In 1927 Henry Ford, founder and owner of Ford motor company, bought a huge tract of land in Brazil the size of Northern Ireland. He did so in part to emulate his friend, the tyre-magnate Harvey Firestone, who was building a plantation in Liberia, Ford planned to grow rubber for his cars. ‘Fordlandia’ though soon expanded into a huge project to export small-town America to the Amazon. Ford spent some $20 million on bungalows, ice-cream parlours, bandstands, gardening clubs, and a golf course, all in an endeavour to create an American vision of utopia. However, his plans soon came unstuck. Though well-meaning, Ford’s social engineering was marked by incompetence. A succession of managers proved utterly useless at creating his utopia. The first arrivals, for instance, cleared the forests with huge gasoline fires, thus poisoning the ground for cultivation. In the end, the Ford Motor Company sold the derelict site for $244,200, in return for their investment of more than $20 million.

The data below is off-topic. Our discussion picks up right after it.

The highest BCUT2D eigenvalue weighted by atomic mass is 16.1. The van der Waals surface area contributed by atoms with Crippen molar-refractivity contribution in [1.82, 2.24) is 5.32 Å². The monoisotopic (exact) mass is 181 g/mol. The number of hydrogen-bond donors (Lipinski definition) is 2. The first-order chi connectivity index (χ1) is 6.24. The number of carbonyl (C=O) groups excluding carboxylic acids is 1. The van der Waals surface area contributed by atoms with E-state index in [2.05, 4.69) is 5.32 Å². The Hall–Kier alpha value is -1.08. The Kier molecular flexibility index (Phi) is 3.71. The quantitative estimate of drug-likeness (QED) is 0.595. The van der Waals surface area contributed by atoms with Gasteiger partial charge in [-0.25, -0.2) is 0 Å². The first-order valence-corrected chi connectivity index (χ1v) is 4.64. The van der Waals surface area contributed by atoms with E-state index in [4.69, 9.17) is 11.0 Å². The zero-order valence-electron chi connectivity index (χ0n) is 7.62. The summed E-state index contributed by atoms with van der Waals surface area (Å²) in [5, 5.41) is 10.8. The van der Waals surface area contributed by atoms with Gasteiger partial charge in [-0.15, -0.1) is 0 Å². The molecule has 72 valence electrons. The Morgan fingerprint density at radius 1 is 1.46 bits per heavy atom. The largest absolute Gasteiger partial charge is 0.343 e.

This new book charts the rise and fall of Henry Ford’s ‘jungle city’. It is an interesting example of early twentieth-century U.S. utopianism transported to South America.